3. Paying for bogus reviews/forcing people to give you a review. This is not all bad. Kirkus is a review service. Even though you pay for the review, they are supposed to be objective in their analysis. I would not really get one for myself, but I can understand an author wanting some kind of review if no one has left one. What I don’t understand is how authors get tons of reviews (and likes) on their books. I know I have had hundreds of people so far read mine, but only a few have left feedback. Now, if you are paying people for 5 star reviews or forcing people to leave a review in exchange for your book, that is bad behavior. I have given my book away plenty of times to family and friends, and you know what? Not one of them has given me a review! I tell everyone it is nice if they want to review it, and be honest- it will not hurt my feelings- (because there are times when even I have thought what I wrote sucked!) but not necessary.
The above are the bad behaviors by authors that have stood out. Now, for the readers…
What brought this to the forefront (besides the Amazon posts) is that recently I was contacted by a company who I had bought something from. They asked me to leave a direct review on their product (I had already sent them good seller feedback) as they had discovered that a rival company was having people go in and trash their product on their website!! I promptly went out on the web and left my (5-star) review. I can’t say this enough. If you don’t treat people how you would like to be treated, regardless if it’s over the web or not, it will come back to you!!
These are the top bad behaviors I’ve noticed by readers:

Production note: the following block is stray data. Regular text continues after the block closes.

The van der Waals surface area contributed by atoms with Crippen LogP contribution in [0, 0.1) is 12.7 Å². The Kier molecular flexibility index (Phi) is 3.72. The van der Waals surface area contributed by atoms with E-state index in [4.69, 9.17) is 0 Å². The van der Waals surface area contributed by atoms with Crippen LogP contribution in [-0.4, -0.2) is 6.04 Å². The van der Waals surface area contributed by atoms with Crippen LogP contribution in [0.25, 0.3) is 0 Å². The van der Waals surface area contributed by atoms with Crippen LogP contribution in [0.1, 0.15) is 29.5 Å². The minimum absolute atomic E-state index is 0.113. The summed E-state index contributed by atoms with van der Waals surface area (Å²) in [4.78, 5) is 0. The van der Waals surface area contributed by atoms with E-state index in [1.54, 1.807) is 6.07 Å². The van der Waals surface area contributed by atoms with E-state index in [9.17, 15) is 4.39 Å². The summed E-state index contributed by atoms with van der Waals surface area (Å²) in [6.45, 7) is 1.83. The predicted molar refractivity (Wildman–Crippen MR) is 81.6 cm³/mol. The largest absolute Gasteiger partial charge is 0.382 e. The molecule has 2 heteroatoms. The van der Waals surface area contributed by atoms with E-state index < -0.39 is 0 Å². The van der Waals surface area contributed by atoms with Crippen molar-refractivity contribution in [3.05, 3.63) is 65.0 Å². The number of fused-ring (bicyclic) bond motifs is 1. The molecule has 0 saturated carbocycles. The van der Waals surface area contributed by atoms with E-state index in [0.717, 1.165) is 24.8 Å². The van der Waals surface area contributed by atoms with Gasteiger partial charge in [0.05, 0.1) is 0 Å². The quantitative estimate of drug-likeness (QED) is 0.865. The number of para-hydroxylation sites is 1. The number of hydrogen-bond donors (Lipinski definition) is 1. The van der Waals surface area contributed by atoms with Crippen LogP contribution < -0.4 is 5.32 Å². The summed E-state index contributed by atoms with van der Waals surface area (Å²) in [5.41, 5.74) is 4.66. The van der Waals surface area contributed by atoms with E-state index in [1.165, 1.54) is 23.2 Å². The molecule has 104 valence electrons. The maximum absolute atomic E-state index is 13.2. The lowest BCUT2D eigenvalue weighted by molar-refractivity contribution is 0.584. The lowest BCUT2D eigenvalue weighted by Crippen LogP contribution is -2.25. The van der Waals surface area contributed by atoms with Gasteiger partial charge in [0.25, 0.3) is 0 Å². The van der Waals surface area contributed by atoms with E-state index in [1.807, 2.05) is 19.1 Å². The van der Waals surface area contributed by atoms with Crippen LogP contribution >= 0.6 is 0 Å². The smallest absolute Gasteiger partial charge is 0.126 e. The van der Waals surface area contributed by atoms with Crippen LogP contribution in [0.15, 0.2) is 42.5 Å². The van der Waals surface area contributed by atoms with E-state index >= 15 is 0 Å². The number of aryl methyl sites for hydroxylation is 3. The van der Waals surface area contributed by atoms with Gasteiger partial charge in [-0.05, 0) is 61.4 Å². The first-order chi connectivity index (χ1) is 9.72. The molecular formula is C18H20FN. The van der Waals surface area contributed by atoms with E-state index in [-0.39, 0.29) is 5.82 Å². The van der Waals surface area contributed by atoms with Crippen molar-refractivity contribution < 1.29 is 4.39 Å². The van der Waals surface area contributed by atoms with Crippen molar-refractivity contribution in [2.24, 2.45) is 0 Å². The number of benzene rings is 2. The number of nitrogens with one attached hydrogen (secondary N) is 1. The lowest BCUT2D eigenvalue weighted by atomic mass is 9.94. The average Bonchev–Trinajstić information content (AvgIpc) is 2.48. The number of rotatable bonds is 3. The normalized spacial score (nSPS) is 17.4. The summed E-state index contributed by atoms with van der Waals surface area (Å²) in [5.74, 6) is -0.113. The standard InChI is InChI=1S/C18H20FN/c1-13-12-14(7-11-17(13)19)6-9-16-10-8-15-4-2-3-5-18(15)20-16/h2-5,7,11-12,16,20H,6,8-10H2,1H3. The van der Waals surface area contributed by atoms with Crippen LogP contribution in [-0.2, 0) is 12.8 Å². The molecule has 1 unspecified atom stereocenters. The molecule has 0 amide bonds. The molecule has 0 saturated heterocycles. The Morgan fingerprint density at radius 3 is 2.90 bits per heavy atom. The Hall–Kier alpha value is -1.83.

1. Trashing a book you haven’t even read. Bad, bad, bad. I don’t think I need to elaborate on this one. Please don’t do that. Never leave a review based only on a sample chapter, or even worse, the cover and synopsis! Give the author a fair shake by reading the book. If you don’t want to, then don’t leave a review. Period.
2. Looking for books that only have 5-star reviews and then promptly writing a negative one. C’mon now, really? I think this one disturbed me the worst. I saw where this was commented on in a forum, so I did not make this one up. An author said that they were actually contacted by a reader who does this on a routine basis. I wish I could talk to this reader to see what their rationale is. Do they know the authors personally and have a grudge against them? Even so, a review is not the place to handle it. How would they like it if someone went to their boss and trashed them with no rhyme or reason? Because that is what this is equivalent to. Again, it will come back!! You are potentially destroying someone’s livelihood! Even if these readers felt the authors bought their reviews, it is not for them to be the “police”. You don’t know that for sure. Maybe everyone really liked the book! Another author stated you can pretty much tell what negative reviews are bogus by looking at what that reviewer has read. If a reader has read only horror and then has one negative review for a romance novel, then you can pretty much figure that one out.
3. Leaving a negative review based on grammar, misspellings, etc. I consider this bad behavior. First of all, I will say that I am definitely not the grammar police. If I have a concern about what I consider bad grammar or form, I will contact that author directly and give them a heads up that they may want to re-review their book. I also do not like to use a lot of big words or flowery prose. That is just not me. I write how I talk, and that is not always the best. Anyway, I can’t tell you how many reviews I have seen that have been based on spelling and grammar, and how many reviews have had the same comments in them about spelling errors, etc. It kind of makes me think that they may be written by the same group of people, but I can’t say for sure. It also makes me think that those readers are not paying attention to the content of the book, just counting the number of “errors”. For those, I wish they would write a book so we could review it. Oh, and FYI- please make sure you don't have any spelling errors in your review if you are pinging an author for theirs. It doesn't make your review look very credible!
This concludes my summary of bad behavior by authors and readers. You may have seen some, none or all of these. In any case, this should help you be aware of what is going on. I’d be glad to hear about your experiences and thoughts!
Next post- in time for Easter- “I AM With You Always”